There are efforts among some academics to broaden the outlook of economics graduates. The Core project was adopted by 13 UK universities last September and has won £3.7m from the Economic and Social Research Council.  As the Guardian put it: “the developers of the programme also claim it has freed itself from neoliberal thinking, which judges markets to be self-adjusting and consumers and businesses to be operating with the same information. The world is full of asymmetric power and information relationships, and Core reflects this.

The Core project has produced an antagonistic reaction from right-wing commentators.  The prolific right-wing British political blogger, “Guido Fawkes”, tweeted: “The left in the universities are trying to rehabilitate Marxist economics to poison the future. Very concerning that they got £3.7 million of taxpayers’ money to do it”.  One strong promoter of Core and Rethinking Economics, the leftist economist, Jonathan Portes, responded to Fawkes that he was sure that none of the contributors to the Core programme were Marxist and “I’m obviously not a “Marxist”.  And that is true.  

The reality is that Rethinking Economics and Core is dominated by Keynesian ideas with hardly any look-in for Marxist ones.  It’s true that Sam Bowles is one of the main coordinators of the Core textbook project and he considered himself a (neo?) Marxist in the past – but his recent comments on Marx’s theories at the 200th anniversary suggest otherwise now (see here).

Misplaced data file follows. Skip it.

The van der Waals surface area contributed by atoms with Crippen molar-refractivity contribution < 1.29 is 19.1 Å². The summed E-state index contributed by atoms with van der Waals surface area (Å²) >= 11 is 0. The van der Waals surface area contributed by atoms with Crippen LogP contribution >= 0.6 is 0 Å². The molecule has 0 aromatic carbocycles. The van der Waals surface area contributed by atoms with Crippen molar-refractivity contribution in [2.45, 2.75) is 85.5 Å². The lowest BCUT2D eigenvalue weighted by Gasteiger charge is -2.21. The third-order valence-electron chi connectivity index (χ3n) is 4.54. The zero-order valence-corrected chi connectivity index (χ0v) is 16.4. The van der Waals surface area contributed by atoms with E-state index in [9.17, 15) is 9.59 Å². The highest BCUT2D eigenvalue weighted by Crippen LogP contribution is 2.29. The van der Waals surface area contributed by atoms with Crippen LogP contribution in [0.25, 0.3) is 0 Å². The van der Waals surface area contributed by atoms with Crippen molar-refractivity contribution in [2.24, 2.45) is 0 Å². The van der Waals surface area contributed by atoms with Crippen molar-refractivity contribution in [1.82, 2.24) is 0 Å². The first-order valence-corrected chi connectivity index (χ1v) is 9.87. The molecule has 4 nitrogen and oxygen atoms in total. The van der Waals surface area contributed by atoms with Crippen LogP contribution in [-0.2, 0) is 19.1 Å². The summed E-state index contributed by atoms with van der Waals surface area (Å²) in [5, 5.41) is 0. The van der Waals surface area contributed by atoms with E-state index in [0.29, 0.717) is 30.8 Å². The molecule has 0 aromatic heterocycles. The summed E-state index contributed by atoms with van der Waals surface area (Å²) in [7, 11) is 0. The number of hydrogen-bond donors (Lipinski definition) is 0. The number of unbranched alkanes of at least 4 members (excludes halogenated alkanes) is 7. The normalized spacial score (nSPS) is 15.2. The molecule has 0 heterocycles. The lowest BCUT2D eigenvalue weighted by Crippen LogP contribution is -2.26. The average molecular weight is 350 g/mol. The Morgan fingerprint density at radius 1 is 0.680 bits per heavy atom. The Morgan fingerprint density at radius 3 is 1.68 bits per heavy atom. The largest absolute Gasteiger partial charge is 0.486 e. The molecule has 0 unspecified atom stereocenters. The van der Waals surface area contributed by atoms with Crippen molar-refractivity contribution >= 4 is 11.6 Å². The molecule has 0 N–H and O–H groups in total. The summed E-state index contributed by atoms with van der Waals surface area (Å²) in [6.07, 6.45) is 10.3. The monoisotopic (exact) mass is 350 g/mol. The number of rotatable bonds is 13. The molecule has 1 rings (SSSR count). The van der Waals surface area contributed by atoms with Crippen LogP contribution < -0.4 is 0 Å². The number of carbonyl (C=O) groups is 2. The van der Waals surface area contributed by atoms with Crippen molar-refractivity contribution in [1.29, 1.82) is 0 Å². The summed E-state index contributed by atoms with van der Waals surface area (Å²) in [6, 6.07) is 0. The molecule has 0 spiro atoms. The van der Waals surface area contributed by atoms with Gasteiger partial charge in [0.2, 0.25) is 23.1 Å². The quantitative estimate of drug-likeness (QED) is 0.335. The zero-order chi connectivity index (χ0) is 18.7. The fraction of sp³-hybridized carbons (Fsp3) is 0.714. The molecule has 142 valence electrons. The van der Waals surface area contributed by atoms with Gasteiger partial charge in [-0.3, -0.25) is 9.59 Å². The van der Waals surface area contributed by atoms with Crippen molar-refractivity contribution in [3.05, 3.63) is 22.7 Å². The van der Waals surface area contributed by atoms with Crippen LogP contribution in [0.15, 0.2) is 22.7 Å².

I am reminded of that first London conference of Rethinking Economics.  At that meeting, leading radical economists Victoria Chick and Sheila Dow told us that reform of society would be impossible until we can change the ‘closed mind-set’ of mainstream economics. As if the issue was a psychological one. Mainstream economics is closed to alternatives because there a material interest involved. But Chick and Dow seemed to think that it’s just a question changing the mind-set of other economists that support the market – for their own good because austerity and neoliberal policies are actually bad for capitalism itself.

More recently, leading leftist economists in the UK held a seminar on the state of mainstream economics, as taught in the universities.  They kicked this off by nailing a poster with 33 theses critiquing mainstream economics to the door of the London School of Economics.  This publicity gesture attempted to remind us that it was the 500th anniversary of when Martin Luther nailed his  95 theses to the Castle Church, Wittenberg and provoked the beginning of the Protestant reformation against the ‘one true religion’ of Catholicism.

The economists were purporting to tell us that mainstream economics was like Catholicism and must be protested against, just as Luther did back in 1517.  But as I commented then, is a revolution against the mainstream really to be painted as similar to Luther’s protestant revolt?  The history of the reformation tells us the protestant version of Christianity did not lead to a new pluralistic order and freedom to worship.  On the contrary, Luther was a bigot who worked with the authorities to crush more radical movements based on the peasants, led by Thomas Munzer.

Don’t get me wrong: attempts to expand economic ideas beyond the mainstream can only be good news and the content of the Core project is really stimulating and educational.  But it seems that, for Rethinking Economics and Core, the mainstream economic ‘religion’ is just neoclassical theory and that it is neoliberal economics that must be overthrown. They have nothing to say against Keynesian economics – indeed variants of Keynes are actually the way forward for them.